You are about to learn how to file bankruptcy on Income Taxes. We wont ask you to give us your email address and send you spam. But please like us on Facebook, Google Plus, Twitter or LinkedIn and help spread the word. You may also want to download our book, stop by the office for an autographed hard copy or get it on Amazon and Barnes and Noble. Take an hour or two to follow the below information step by step to manage or discharge your Income Taxes. We only take cases in Kentucky and Southern Indiana. We were one of the first attorneys asked to be licensed in the US Tax Court with license #51.
You can bankrupt income taxes in a Chapter 7 or 13 bankruptcy but only if all of the rules are met. Basically you want to 1) file your tax returns as soon as possible 2) wait the proper amount of time until they are dischargeable. You may need to enter into a payment agreement to age the taxes. A very useful tool to determine when the taxes can be discharged is available for a very reasonable price at taxdischargedeterminator.com. Taxes other than income, such as payroll and sales taxes are trust taxes and are generally not dischargeable. Sales taxes in some states are not held in trust and may be dischargeable state taxes. Tax and other administrative liens are not strippable in bankruptcy.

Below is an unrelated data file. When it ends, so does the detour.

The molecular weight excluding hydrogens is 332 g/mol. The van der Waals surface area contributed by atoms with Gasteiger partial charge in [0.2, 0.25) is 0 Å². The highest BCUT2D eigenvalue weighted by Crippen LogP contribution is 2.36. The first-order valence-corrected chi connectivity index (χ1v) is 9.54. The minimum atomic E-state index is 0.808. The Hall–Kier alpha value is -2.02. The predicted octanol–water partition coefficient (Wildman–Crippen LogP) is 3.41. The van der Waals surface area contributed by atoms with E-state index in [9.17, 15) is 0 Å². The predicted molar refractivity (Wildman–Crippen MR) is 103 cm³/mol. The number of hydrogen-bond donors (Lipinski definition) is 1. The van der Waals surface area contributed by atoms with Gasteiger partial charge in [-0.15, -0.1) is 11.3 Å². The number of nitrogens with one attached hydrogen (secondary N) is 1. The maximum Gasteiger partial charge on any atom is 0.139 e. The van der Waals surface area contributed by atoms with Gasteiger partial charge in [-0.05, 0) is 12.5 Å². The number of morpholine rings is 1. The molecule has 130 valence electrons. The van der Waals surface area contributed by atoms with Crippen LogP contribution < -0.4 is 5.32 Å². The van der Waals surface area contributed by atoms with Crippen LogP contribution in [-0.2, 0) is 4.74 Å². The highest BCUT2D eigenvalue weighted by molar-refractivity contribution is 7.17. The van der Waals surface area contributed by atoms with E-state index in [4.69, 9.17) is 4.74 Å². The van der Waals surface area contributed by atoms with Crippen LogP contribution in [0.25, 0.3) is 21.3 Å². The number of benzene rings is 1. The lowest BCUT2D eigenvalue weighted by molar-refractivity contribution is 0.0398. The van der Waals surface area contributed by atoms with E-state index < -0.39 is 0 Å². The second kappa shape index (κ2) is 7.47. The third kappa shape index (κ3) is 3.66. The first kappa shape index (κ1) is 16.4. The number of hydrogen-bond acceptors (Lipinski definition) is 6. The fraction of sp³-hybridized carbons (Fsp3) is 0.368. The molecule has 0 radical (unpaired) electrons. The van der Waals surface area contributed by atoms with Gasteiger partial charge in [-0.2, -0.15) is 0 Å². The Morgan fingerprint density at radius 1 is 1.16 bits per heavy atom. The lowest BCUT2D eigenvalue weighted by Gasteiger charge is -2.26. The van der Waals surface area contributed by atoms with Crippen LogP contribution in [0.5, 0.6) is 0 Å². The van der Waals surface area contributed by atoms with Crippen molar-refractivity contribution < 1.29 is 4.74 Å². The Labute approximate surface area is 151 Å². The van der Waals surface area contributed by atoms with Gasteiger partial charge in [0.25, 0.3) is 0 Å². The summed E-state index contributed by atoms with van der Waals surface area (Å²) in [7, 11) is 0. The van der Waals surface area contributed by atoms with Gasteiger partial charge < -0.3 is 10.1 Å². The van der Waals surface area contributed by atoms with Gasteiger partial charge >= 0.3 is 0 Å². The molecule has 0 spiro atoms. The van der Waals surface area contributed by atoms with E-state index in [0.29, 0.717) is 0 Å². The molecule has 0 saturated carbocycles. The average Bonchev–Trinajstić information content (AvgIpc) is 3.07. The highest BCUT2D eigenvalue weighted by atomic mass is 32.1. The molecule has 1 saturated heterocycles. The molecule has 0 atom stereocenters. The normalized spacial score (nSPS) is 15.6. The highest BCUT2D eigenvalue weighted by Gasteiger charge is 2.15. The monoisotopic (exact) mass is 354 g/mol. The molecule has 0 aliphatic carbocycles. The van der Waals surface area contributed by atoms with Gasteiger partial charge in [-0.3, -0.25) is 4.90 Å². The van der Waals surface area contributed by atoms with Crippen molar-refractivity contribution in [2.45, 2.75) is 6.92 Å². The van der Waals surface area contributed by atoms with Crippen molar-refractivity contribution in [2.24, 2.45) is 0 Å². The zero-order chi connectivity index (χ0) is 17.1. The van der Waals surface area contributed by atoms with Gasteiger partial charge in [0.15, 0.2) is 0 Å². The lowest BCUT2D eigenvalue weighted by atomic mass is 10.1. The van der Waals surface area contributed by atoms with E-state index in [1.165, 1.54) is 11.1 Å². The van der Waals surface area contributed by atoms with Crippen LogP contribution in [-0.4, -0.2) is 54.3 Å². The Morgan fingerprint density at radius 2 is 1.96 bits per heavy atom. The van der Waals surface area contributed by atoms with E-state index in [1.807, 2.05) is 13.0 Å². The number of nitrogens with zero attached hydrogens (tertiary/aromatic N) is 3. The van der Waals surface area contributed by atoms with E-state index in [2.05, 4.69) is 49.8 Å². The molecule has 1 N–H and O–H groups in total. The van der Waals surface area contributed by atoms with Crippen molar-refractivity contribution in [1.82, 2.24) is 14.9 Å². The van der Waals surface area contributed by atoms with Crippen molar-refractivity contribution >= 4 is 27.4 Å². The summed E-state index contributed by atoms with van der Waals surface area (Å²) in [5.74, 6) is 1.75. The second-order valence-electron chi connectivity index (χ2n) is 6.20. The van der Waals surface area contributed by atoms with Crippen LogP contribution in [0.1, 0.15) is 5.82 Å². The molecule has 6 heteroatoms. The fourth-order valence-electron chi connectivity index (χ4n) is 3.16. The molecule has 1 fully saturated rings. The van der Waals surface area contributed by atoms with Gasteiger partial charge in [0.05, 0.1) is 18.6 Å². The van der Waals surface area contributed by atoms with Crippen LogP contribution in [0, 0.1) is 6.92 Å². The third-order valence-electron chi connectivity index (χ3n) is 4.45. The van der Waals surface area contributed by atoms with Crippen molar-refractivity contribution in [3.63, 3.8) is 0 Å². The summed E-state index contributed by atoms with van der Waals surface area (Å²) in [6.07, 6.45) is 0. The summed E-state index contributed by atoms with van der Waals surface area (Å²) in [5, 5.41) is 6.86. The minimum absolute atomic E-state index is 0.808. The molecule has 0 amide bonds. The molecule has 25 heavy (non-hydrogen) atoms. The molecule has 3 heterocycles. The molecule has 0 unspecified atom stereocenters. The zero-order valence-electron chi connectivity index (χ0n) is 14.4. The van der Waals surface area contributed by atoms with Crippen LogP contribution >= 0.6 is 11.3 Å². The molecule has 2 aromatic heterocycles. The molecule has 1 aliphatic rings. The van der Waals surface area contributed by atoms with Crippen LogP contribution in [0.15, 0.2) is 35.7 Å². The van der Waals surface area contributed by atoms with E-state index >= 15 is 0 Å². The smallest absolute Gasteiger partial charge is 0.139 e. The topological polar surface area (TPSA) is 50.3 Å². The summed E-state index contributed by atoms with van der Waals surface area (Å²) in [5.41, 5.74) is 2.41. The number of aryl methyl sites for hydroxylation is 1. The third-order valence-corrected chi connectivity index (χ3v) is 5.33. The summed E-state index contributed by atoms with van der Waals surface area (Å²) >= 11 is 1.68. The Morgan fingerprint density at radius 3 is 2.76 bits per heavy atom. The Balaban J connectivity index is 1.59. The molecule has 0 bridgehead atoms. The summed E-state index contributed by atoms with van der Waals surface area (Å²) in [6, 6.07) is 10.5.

Trust taxes, a 100% penalty, Trust Fund Recovery penalties, fraud penalties, or several other unusual types of taxes are excepted from bankruptcy discharge but can be repaid in full in a Chapter 13 bankruptcy as a priority debt. Generally if the priority debt’s principle is paid in full the penalties and interest that accrue during the Chapter 13 can be discharged but appropriate language should be in the plan to insure discharge. The Income Taxes Flowchart was meant to be used with your IRS account transcript to plan how to discharge income taxes under sections 507 and 523 of the bankruptcy code. 1. First you have to file the income tax return. The income tax return must be filed at least two years prior to filing bankruptcy on taxes. 2. The income tax must have become due at least three years ago. An income tax debt does not become due until the return is due to be filed. As an example if the 2002 year return was filed on January 15th 2003 it still became due on April 15th 2003 and was not dischargeable in bankruptcy until April 16th 2006 at the earliest. If you filed an extension, then October 15, is the due date. If the 15th falls on a Saturday or Sunday, the return wasn’t due until a following Monday (unless Monday was also a holiday). If you fail to file a return the IRS will often file a substitute tax return for your tax return. In that case the time never runs since the tax return was never properly filed and assessed. There is no good faith filing to an IRS generated return because the return must be both signed and filed or given to the IRS. 3. If an income tax was assessed within 240 days prior to filing your bankruptcy you may have to wait until 240 days have passed to discharge the debt. Income taxes that obey all 6 of the discharge rules and qualify for discharge are treated and discharged the same as any other unsecured debt. There is no discharge for fraudulent tax returns and willful evasion which are the last 3 rules. In order to bankrupt your taxes and not lose property the tax debt must be unsecured. The IRS lien is a statutory lien and cannot be avoided by a 522(f) motion to strip the lien like judicial liens. The IRS in a Chapter 13 will amend it’s claim to the amount you state your property is worth so use liquidation not replacement value for property. After 10 years the tax lien expires automatically. Here is the form to release the lien. Here are the internal tax codes to determine when the tax was assessed or filed but you must have an account transcript to read them Tax Transcript Codes you can get a copy of your return and your account transcript from the 1-800-829-1040 number for the IRS. They will fax the docs to you. Please stand at the fax machine to confirm transmission. Also see our manual and the checklist of documents you will need The time allowed to the IRS to collect is extended by the non filing of a return, requesting a due process hearing, an offer in compromise or filing a bankruptcy on taxes. These events “toll” (extend) the “3-Year Rule” and the “240 day rule”. The 3-Year, 2-Year and 240-Day are extended by the period of bankruptcy plus an additional 6 months. If you file an offer in compromise, the 240-Day period is extended by the period it is under IRS consideration, plus 30 days. We compute the time periods all the time for clients we used to work for the Tax Department. Be especially careful about when a debt is charged off. The Mortgage Forgiveness Debt Relief and Debt Cancellation Actoff. For a time Homeowners were able to avoid the taxable income from a mortgage modification or a foreclosure. But now the failure to file a bankruptcy before a mortgage or debt is charged off will trigger a substantial tax debt that is not dischargeable in bankruptcy for at least 3 years. We expect that this new development will be what triggers a new flood of Chapter 7 and Chapter 13 bankruptcy on taxes cases. There is a calculator to help you determine the exact date you can file Bankruptcy on Income Taxes .